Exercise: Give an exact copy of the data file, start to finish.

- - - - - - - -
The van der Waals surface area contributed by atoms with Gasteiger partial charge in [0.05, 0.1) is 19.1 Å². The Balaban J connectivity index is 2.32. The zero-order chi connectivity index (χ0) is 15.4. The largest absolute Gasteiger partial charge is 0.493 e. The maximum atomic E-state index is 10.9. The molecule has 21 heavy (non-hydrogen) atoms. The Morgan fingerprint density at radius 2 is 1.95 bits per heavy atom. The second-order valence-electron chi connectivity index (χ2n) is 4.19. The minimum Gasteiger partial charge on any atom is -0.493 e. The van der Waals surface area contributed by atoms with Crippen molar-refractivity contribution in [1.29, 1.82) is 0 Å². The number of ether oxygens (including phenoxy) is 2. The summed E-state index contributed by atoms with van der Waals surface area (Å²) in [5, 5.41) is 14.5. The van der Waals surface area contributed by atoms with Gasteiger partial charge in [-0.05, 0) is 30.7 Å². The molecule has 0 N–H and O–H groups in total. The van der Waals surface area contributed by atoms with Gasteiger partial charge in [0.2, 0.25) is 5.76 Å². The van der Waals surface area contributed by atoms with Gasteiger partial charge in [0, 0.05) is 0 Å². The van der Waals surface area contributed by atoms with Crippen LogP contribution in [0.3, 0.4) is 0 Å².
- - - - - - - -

The van der Waals surface area contributed by atoms with Gasteiger partial charge in [0.05, 0.1) is 19.1 Å². The Balaban J connectivity index is 2.32. The zero-order chi connectivity index (χ0) is 15.4. The largest absolute Gasteiger partial charge is 0.493 e. The maximum atomic E-state index is 10.9. The molecule has 21 heavy (non-hydrogen) atoms. The Morgan fingerprint density at radius 2 is 1.95 bits per heavy atom. The second-order valence-electron chi connectivity index (χ2n) is 4.19. The minimum Gasteiger partial charge on any atom is -0.493 e. The van der Waals surface area contributed by atoms with Crippen molar-refractivity contribution in [1.29, 1.82) is 0 Å². The number of ether oxygens (including phenoxy) is 2. The summed E-state index contributed by atoms with van der Waals surface area (Å²) in [5, 5.41) is 14.5. The van der Waals surface area contributed by atoms with Gasteiger partial charge in [-0.05, 0) is 30.7 Å². The molecule has 0 N–H and O–H groups in total. The van der Waals surface area contributed by atoms with Gasteiger partial charge in [0.2, 0.25) is 5.76 Å². The van der Waals surface area contributed by atoms with Gasteiger partial charge in [0, 0.05) is 0 Å². The van der Waals surface area contributed by atoms with Crippen LogP contribution in [0.3, 0.4) is 0 Å².